Tuesday, September 20, 2016

Looking to the past for a Trump analogue

The question of what might happen if Trump wins comes up often. There are a range of opinions from the literal nuclear annihilation of the world, to nobody even really noticing because so little changes.

I want to take a look at the life of three men, Huey Long, Maurice Duplessis, and Joh Bjelke-Petersen, as possible examples of what a Trump government might do. All three lead sub-national governments; Louisiana, Quebec, and Queensland, and all three were famous for their 'iron fisted' control over said governments, and similar approaches to repression towards anyone who did not fit their view of the 'norm'

Long was first elected as Governor in 1928.

Long was accused of having ties to the KKK, but at the same time, Long could be seen as a progressive, demanding to "share our wealth" with everyone. This is something that happens often with those on the far right, they wrap around the political spectrum, and pop back out on the far left. Political platforms of racialist parties often do have very left-wing policies in terms of social support. This is often combined with the fact that uneducated poor white people are often the base of support for these candidates and parties.

Long not only obtained a stranglehold over state politics while Governor, but he continued to hold it after being elected a federal Senator. Long was often called the closest thing that the US has ever seen to a dictator. One thing done during this period was the weakening of the office of the mayor of new orleans. This is one of the things that is often done by those who wish to crush opposition, by using government power to weaken their democratically elected opponents due to different levels of government.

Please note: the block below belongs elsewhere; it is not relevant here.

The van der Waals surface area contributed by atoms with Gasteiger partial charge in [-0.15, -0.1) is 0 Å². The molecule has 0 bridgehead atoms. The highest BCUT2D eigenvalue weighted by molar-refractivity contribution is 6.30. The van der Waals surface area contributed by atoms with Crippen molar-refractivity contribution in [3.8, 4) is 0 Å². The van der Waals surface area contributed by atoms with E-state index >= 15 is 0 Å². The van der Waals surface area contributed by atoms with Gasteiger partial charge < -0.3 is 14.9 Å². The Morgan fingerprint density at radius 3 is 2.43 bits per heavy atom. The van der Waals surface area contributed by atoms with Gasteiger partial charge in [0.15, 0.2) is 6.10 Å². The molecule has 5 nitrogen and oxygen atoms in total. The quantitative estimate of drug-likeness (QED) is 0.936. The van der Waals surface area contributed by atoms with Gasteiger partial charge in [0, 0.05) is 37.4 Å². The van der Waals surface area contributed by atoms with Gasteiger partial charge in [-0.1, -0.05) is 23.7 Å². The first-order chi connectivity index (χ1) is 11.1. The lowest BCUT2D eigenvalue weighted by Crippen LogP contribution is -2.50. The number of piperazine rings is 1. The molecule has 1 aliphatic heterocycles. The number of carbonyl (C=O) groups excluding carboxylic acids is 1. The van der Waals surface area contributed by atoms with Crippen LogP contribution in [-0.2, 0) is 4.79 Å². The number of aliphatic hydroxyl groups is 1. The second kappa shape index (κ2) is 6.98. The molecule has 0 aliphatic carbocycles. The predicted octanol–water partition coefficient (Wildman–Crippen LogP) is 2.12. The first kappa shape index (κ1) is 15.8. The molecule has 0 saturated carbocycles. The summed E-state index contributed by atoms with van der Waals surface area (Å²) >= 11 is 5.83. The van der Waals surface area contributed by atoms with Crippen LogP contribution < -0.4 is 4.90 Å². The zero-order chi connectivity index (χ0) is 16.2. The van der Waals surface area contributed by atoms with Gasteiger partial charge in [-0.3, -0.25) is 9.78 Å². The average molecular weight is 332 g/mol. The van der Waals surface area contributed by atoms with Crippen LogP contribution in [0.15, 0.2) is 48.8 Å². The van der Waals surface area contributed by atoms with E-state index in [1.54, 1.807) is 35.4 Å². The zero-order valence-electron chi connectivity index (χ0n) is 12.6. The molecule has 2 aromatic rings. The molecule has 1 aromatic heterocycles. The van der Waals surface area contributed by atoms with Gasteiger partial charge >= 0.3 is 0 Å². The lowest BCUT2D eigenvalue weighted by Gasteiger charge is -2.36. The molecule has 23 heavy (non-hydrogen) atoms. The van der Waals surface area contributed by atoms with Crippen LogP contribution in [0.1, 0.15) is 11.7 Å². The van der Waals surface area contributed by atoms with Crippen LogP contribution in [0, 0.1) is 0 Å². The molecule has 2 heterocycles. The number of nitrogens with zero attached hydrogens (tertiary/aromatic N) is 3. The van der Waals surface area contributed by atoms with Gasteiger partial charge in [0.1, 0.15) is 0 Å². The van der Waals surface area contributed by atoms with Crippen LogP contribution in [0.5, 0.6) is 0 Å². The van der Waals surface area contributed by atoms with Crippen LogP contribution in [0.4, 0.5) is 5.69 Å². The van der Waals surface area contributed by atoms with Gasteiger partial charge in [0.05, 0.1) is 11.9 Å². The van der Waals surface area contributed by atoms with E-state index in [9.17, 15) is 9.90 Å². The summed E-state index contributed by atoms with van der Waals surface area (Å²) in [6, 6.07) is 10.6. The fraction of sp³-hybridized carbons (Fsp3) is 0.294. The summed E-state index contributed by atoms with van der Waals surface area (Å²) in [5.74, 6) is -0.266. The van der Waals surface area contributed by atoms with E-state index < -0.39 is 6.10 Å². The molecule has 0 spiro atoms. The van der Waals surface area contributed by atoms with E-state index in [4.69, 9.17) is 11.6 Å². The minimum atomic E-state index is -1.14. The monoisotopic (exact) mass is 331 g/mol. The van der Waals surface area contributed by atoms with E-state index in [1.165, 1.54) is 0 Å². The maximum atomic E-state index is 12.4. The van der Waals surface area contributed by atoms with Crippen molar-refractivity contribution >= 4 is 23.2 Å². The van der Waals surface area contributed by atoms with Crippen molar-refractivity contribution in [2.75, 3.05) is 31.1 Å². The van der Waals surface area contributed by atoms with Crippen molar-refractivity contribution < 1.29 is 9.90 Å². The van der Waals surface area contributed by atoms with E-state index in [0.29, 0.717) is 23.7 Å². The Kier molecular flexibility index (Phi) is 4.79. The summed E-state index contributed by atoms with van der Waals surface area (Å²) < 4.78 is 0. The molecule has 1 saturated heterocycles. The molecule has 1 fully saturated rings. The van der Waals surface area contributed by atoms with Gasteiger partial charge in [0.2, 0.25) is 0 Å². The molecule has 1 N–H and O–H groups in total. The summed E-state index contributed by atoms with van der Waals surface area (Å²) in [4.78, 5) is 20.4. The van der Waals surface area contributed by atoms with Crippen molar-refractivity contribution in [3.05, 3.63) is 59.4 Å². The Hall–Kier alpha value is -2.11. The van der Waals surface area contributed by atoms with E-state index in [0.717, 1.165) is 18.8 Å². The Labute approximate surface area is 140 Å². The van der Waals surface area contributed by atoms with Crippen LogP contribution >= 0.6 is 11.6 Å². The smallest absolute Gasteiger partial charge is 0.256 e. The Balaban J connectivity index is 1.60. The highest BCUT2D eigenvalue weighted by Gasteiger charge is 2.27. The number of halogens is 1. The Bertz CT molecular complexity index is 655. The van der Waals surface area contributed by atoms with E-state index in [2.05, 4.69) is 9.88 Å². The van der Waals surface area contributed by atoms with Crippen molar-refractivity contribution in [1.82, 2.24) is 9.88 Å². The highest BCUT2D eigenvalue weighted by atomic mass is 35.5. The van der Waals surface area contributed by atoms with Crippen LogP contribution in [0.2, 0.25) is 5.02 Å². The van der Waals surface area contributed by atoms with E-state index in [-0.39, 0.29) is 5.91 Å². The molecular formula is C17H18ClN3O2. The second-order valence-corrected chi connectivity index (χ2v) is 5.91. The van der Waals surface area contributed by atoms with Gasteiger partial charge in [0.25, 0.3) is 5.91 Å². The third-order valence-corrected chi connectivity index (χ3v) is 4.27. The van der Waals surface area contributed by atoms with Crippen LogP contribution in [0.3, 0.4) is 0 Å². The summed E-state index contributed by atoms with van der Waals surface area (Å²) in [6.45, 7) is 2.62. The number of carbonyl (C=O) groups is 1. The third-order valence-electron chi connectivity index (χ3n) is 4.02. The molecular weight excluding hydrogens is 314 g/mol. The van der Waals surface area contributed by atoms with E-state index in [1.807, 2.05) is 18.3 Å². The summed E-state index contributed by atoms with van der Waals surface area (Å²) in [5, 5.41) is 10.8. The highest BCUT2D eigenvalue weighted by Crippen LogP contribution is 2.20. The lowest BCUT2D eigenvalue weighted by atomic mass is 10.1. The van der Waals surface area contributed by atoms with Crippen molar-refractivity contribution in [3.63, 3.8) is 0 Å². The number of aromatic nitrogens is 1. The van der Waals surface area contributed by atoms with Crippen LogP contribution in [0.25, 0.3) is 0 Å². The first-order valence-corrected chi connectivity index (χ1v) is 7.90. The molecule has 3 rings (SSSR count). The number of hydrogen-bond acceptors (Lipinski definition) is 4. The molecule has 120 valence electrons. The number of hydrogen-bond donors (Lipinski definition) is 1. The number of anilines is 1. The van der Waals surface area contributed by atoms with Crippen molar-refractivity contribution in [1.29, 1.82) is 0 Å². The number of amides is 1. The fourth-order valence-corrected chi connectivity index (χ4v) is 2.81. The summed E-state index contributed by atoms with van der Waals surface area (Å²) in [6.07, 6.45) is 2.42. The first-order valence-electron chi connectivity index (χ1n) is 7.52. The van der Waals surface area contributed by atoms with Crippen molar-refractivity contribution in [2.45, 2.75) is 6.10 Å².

Long's power was behind the scenes. There certainly was clearly sketchy things done within the press and in legislation, but most of what was done was using regulation and the powers of the executive. This can be seen in decisions as to who to hire, or contract with. This is the much more traditional "corruption", but tinged with heavy elements of ideology. As an example, such a government would hire their ideological friends rather than someone who they disagree with but who could line their pockets with money.

Long died in 1935.

A year later, in 1936, Duplessis was elected Premier of Quebec.

His connections to the Catholic Church are well known, and in fact, it was during this period that the church was seen as opposing the Liberals, implying that Red, the Liberal colour, was also the colour of hell.

One famous piece of legislation made it illegal to disseminate "communist propaganda". Of course, it failed to define exactly what "communist propaganda" is, nor did it allow for a presumption of innocence. It is exactly these kind of law that allow for abuse of power. After all, if you have the power to decide that anything is against the law, what is to stop you from deciding the people you personally dislike happen to own all those illegal things? Thankfully for the majority of citizens in Quebec, the answer was the ethics of the powers that be, but this was not the case for everyone.

Perhaps the biggest difference between Duplessis and Long was that Duplessis was strongly opposed to progressives. He did what he could to develop rural areas, at the expense of urban areas. Duplessis motivation for trampling the checks and balances was to support his view of "tradition" and the existing pro-catholic culture in Quebec.